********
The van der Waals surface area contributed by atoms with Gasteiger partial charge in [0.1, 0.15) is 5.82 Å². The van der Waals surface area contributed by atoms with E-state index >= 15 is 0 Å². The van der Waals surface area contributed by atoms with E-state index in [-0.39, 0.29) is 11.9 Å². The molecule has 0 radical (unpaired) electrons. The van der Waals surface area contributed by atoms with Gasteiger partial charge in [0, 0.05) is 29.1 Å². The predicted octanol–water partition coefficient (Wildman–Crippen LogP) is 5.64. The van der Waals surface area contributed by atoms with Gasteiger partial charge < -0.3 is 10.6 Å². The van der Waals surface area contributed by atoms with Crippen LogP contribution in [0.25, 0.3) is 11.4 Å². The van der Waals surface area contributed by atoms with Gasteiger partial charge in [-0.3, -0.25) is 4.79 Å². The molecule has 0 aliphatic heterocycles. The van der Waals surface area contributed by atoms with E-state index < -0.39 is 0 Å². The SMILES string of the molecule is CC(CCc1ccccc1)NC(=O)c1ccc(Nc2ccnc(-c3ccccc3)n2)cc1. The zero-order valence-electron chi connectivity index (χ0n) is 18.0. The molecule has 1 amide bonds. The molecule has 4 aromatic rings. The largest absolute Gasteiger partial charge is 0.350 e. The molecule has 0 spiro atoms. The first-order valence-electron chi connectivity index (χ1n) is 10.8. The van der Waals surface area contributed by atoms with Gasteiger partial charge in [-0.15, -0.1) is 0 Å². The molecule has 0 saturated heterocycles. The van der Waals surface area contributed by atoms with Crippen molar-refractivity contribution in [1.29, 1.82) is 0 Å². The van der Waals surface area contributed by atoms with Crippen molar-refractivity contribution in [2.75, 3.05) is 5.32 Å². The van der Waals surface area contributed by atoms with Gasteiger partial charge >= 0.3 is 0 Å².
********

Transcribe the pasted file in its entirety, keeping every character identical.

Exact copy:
The van der Waals surface area contributed by atoms with Gasteiger partial charge in [0.1, 0.15) is 5.82 Å². The van der Waals surface area contributed by atoms with E-state index >= 15 is 0 Å². The van der Waals surface area contributed by atoms with E-state index in [-0.39, 0.29) is 11.9 Å². The molecule has 0 radical (unpaired) electrons. The van der Waals surface area contributed by atoms with Gasteiger partial charge in [0, 0.05) is 29.1 Å². The predicted octanol–water partition coefficient (Wildman–Crippen LogP) is 5.64. The van der Waals surface area contributed by atoms with Gasteiger partial charge < -0.3 is 10.6 Å². The van der Waals surface area contributed by atoms with Crippen LogP contribution in [0.25, 0.3) is 11.4 Å². The van der Waals surface area contributed by atoms with Gasteiger partial charge in [-0.3, -0.25) is 4.79 Å². The molecule has 0 aliphatic heterocycles. The van der Waals surface area contributed by atoms with E-state index < -0.39 is 0 Å². The SMILES string of the molecule is CC(CCc1ccccc1)NC(=O)c1ccc(Nc2ccnc(-c3ccccc3)n2)cc1. The zero-order valence-electron chi connectivity index (χ0n) is 18.0. The molecule has 1 amide bonds. The molecule has 4 aromatic rings. The largest absolute Gasteiger partial charge is 0.350 e. The molecule has 0 spiro atoms. The first-order valence-electron chi connectivity index (χ1n) is 10.8. The van der Waals surface area contributed by atoms with Gasteiger partial charge in [-0.15, -0.1) is 0 Å². The molecule has 0 saturated heterocycles. The van der Waals surface area contributed by atoms with Crippen molar-refractivity contribution in [1.29, 1.82) is 0 Å². The van der Waals surface area contributed by atoms with Crippen molar-refractivity contribution in [2.75, 3.05) is 5.32 Å². The van der Waals surface area contributed by atoms with Gasteiger partial charge >= 0.3 is 0 Å².